Mr Scott will visit staff in ABC branches in each state and territory over the next fortnight to fully brief them on the changes.
“The message I will convey, both internally and externally, over the next few weeks is that the ABC cannot stand still and run the risk of becoming less relevant and compelling to this and future generations,” he said.
“What we are doing today is in the best interests of the ABC and its many stakeholders. It is designed to position the organisation for the future.
“Working together, we can be confident in our ability to see through these changes and to build a stronger ABC.”
Kate Torney, ABC director of news, told staff in the broadcaster’s Ultimo offices 100 of the announced job losses would be from the news division.
But she said 70 new positions would be created, with a focus on digital skills, meaning an overall reduction of around 30 jobs.
Ms Torney added that the majority of those positions would be cut from news management and support staff.
“By the end of the day, if you are affected by any of these changes, you will know,” she said.
Ms Torney told journalists and producers that the redundancy process would be structured around the skills the organisation required to meet its future needs.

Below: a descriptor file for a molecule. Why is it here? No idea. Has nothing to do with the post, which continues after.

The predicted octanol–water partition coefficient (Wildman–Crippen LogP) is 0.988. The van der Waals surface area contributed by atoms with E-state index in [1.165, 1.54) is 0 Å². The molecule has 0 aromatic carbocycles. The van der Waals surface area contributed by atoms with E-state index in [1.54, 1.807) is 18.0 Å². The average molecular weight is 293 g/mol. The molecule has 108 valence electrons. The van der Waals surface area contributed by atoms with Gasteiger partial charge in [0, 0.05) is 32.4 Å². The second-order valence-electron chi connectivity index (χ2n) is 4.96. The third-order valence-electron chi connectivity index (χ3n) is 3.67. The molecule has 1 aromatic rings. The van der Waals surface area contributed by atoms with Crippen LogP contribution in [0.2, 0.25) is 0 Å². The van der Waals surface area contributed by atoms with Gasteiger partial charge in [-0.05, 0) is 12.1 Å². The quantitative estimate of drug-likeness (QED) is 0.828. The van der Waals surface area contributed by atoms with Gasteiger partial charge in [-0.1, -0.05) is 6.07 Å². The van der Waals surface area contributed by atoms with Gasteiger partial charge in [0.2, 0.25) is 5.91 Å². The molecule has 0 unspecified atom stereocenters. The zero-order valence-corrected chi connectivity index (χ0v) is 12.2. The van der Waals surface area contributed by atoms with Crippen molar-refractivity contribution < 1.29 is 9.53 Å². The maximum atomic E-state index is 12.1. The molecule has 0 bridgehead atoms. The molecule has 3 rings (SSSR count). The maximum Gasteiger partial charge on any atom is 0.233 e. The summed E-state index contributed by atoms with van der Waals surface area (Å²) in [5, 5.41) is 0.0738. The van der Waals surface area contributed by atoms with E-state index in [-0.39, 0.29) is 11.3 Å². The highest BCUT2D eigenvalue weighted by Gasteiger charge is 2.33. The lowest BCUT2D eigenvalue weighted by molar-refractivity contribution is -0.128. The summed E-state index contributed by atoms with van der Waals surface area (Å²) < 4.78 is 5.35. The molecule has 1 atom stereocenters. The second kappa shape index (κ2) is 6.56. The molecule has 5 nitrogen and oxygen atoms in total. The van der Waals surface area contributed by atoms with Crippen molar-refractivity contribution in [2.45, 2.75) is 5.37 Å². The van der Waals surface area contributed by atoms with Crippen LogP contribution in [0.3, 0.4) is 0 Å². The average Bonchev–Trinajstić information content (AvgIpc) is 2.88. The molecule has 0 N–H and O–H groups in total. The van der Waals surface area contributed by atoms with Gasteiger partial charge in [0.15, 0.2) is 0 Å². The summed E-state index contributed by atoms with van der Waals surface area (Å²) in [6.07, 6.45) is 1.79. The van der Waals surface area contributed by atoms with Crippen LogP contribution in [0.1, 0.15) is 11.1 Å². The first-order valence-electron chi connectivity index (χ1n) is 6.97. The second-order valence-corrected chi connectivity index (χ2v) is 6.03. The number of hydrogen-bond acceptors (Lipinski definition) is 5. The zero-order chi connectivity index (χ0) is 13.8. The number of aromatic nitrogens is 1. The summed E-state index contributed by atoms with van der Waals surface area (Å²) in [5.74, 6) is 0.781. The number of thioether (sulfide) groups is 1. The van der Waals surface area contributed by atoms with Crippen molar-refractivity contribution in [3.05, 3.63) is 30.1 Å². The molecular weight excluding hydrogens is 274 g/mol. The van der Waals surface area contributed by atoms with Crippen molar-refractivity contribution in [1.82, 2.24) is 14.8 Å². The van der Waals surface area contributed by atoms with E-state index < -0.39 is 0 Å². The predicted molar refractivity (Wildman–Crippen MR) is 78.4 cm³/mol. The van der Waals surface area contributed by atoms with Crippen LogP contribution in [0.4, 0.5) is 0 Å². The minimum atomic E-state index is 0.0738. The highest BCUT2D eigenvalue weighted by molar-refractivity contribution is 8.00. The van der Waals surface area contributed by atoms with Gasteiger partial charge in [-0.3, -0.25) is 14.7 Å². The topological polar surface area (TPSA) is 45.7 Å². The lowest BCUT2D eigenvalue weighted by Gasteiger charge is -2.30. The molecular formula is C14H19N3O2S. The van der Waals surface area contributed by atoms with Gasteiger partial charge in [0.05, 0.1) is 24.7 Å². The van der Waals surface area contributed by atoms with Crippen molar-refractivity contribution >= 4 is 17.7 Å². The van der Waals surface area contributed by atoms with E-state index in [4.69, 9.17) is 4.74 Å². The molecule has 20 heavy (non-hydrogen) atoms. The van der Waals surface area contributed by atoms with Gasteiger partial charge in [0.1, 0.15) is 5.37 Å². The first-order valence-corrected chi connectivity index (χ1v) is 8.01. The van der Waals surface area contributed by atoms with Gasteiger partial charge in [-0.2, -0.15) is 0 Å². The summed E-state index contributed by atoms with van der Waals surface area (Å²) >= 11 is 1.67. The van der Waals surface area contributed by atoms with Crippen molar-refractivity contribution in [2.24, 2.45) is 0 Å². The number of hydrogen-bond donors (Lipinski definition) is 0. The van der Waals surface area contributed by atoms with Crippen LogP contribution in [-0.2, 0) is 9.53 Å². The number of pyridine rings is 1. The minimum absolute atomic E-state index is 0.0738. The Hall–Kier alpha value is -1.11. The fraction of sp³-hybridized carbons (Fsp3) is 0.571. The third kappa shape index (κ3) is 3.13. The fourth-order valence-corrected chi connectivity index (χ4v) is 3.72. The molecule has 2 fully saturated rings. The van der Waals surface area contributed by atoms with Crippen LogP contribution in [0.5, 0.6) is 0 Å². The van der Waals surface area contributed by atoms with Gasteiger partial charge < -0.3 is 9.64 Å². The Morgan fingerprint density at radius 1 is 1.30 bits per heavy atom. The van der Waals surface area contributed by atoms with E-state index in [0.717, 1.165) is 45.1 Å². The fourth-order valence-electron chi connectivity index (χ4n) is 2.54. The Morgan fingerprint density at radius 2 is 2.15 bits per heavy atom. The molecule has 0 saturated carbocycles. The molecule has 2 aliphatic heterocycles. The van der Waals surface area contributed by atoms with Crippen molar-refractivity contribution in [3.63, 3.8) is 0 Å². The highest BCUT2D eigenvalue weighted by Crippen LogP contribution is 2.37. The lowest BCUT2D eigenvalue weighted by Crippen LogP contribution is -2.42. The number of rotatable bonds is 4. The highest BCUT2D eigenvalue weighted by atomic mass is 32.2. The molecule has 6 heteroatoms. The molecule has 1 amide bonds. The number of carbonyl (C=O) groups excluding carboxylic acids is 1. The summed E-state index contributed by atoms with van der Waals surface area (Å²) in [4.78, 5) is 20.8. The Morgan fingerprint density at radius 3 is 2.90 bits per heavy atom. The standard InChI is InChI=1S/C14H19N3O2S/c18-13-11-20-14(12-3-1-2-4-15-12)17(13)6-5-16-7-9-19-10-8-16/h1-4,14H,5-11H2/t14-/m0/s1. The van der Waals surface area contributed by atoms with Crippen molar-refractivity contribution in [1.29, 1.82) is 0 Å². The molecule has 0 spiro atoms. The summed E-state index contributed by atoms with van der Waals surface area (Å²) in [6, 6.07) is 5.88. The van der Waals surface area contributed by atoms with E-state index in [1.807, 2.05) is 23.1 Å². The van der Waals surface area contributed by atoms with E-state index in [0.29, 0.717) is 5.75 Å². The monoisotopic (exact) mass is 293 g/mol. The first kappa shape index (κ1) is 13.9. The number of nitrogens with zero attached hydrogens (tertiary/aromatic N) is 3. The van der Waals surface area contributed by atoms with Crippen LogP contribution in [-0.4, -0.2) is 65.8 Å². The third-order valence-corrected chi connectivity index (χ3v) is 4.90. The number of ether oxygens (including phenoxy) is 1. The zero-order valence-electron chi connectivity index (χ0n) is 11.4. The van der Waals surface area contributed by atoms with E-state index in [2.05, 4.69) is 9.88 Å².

She said there would be no voluntary redundancies and said staff facing redundancy would be informed on Monday afternoon.
Federal Communications Minister Malcolm Turnbull unveiled the full scale of the cuts and details of the Lewis Review into the public broadcasters in a speech in Adelaide on Wednesday.
In it, he said the ABC would have its budget cut by $254 million over the next five years – a cut of 4.6 per cent – and added that ABC management ought to be able to fund the savings without cutting resources to programming.
All up, $20 million will be cut from the ABC’s budget in 2015-16, rising to $61 million in 2016-17, $55 million in 2017-18, and $68 million in 2018-19.
Media Entertainment and Arts Alliance (MEAA) federal secretary Chris Warren said it was a “sad day for the Australian media industry”.
“We’re seeing one of, if not the largest shake-out of jobs here at the ABC, where really it was totally unnecessary,” he told ABC News 24.
“Of course once the money was withdrawn from the ABC, then job losses were inevitable and loss of content and programming was the inevitable result of that.
“I think the ABC or public broadcasting is a really critical and important role that governments play, or that governments fund, particularly in the current environment where commercial media is under such enormous pressure.
“The minuscule savings they’ve got in terms of the scale of the budget they’re dealing with is really not worth the loss to Australian culture, democracy and society that flows from there.”
Mr Warren said it will be a difficult time at the broadcaster.
“[It’s] going to be very hard for those people, it’s very hard in the media generally, obviously there’s not a lot of alternate jobs for people who have those kind of very high-level media skills,” he said.